Chin’s next piece was the first movement of Mozart’s B-flat Major Sonata K.333, given here in a straightforward manner (“It should flow like oil” said the composer) which gradually “warmed” over time, though the repeat didn’t seem to change its expression very much, the minor-key episode calling, I think, for just a wee bit of “sturm und drang” feeling – a bit more “relishing” of the music and its more palpable features, such as the flourishes and occasional spread chords –  to be fair, I thought more of a sense of the music’s “fun” began to appear towards the movement’s end.

I thought the Schumann “Abegg” Variations teased out the best playing from Chin – dynamics were interestingly and convincingly varied throughout the opening, and the pianist demonstrated a real “ring” in his tone that helped the second piece sparkle. Brilliant playing also marked the running-figure waltz variation, not without the occasional slip, but with such things merely adding to the excitement. I liked the “arch” gesturings, both musical and physical, of the next variation, which contrasted with the following sequence’s deftly nimble fingerwork, and the throwaway impudence of the finale – not a note-perfect performance but a characterful one!

William Berry was the third and final performer, his playing of the terse, uncompromisingly abrupt utterances  opening Chopin’s third (Op.39 in C-sharp Minor) and most enigmatic of his four Scherzi instantly grabbing our attention, before we were plunged into the presto con fuoco agitations of the opening theme, the playing suggesting its wildness and incredibly Lisztian surge before relaxing into the gentle grandeur of the E major chorale, with its accompanying filigree arpeggiations. Interestingly, I felt the pianist “grew” the filigree decorations from out of the chorale more organically when in the minor key, giving them more space in which to “sound” as if resonating in sympathy. Afterwards, he oversaw a most resplendent building up of the big chorale theme before breaking off with some astoundingly-wrought whirlwind-like agitations carrying us to the wild defiance of the final crashing chords.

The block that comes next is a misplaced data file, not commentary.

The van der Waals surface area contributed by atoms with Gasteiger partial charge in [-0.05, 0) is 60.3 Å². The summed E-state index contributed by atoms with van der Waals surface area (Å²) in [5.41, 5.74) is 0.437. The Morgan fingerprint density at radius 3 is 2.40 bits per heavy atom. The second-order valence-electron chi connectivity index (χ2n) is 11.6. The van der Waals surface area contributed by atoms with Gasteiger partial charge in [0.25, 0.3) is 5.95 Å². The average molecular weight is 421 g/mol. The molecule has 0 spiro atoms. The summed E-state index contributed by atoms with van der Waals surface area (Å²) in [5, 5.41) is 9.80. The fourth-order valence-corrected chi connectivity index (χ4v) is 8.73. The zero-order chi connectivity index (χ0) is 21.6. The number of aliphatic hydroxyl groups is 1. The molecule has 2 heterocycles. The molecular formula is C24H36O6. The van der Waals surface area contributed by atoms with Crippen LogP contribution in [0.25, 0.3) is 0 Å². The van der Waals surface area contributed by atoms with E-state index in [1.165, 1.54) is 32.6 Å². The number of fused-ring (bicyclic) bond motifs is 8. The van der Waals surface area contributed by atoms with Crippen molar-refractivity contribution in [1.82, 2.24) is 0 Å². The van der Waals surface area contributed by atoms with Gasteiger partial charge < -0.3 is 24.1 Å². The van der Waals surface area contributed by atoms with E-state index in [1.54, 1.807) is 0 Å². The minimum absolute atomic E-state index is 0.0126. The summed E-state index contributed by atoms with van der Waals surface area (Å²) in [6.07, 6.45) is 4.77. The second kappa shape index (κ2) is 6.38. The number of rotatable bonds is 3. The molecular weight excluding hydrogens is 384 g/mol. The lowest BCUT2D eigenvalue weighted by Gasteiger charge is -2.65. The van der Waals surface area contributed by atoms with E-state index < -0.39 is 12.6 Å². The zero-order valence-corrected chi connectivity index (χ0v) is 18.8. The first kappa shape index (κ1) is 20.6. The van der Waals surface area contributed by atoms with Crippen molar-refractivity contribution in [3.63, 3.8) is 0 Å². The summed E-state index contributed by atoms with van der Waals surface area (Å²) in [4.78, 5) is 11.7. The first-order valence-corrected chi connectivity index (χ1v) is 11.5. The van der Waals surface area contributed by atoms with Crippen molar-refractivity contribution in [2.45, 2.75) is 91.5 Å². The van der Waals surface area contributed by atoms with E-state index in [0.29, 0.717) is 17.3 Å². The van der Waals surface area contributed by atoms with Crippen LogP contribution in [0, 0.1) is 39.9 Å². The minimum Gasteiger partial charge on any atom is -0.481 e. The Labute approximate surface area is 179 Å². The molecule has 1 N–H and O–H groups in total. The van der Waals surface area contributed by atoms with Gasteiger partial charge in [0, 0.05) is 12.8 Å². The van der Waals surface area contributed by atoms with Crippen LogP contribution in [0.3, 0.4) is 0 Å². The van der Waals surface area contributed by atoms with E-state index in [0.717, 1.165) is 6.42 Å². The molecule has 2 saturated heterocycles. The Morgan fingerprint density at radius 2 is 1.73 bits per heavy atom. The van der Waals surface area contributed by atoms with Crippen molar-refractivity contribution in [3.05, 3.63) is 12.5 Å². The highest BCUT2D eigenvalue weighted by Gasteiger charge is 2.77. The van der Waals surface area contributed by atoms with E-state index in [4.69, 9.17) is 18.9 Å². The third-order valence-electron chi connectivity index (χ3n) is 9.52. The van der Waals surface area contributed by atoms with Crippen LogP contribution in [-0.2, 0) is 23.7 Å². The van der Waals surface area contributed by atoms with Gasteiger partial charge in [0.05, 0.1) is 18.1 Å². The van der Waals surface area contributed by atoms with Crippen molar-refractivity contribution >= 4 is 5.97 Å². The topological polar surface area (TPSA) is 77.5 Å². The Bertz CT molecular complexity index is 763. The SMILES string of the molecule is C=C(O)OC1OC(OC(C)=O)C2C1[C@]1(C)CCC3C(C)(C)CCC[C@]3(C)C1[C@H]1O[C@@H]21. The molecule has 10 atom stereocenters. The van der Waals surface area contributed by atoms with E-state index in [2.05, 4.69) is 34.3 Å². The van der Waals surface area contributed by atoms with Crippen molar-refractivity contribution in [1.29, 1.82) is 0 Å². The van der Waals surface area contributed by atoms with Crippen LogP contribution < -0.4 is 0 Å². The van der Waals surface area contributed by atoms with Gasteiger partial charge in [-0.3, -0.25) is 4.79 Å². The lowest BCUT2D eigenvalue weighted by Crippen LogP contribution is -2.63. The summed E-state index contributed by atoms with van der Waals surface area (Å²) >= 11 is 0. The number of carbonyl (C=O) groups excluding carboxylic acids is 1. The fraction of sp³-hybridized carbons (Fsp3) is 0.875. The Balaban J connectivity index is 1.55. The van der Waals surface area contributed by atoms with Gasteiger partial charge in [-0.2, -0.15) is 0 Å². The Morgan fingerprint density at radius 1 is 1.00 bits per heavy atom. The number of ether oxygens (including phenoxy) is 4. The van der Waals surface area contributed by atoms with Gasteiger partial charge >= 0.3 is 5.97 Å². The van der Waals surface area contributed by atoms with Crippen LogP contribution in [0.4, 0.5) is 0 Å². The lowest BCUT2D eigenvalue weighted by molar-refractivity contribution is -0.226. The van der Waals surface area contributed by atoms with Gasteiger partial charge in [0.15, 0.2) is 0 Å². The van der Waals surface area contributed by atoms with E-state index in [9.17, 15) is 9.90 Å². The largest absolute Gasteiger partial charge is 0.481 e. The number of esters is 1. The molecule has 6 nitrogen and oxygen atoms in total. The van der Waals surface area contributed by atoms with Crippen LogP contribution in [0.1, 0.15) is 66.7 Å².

Next was Beethoven’s richly enigmatic finale to the two-movement Op.78 F-sharp major Sonata, a transition from the Chopin which took our sensibilities a while to adjust to – I wondered whether Berry would-have been better served by the music to have begun his presentation with this work, both playing-in his fingers and “energising” his audience sufficiently for the Chopin piece’s coruscations to then have their full effect…….to my ears, and perhaps in the wake of the Chopin’s high-energy afterglow, he rushed the playful drolleries of Beethoven’s toying with the major/minor sequences and missed some of the humour. Still, enough of the glorious incongruities and resolutions of the dialogues which brought so much delight in this piece was caught, here – and delight, too, was to be had from Berry’s own brief but vividly expressed “Spring Prelude”, which depicted in lush Romantic terms a kind of awakening and a burgeoning of seasonal delight.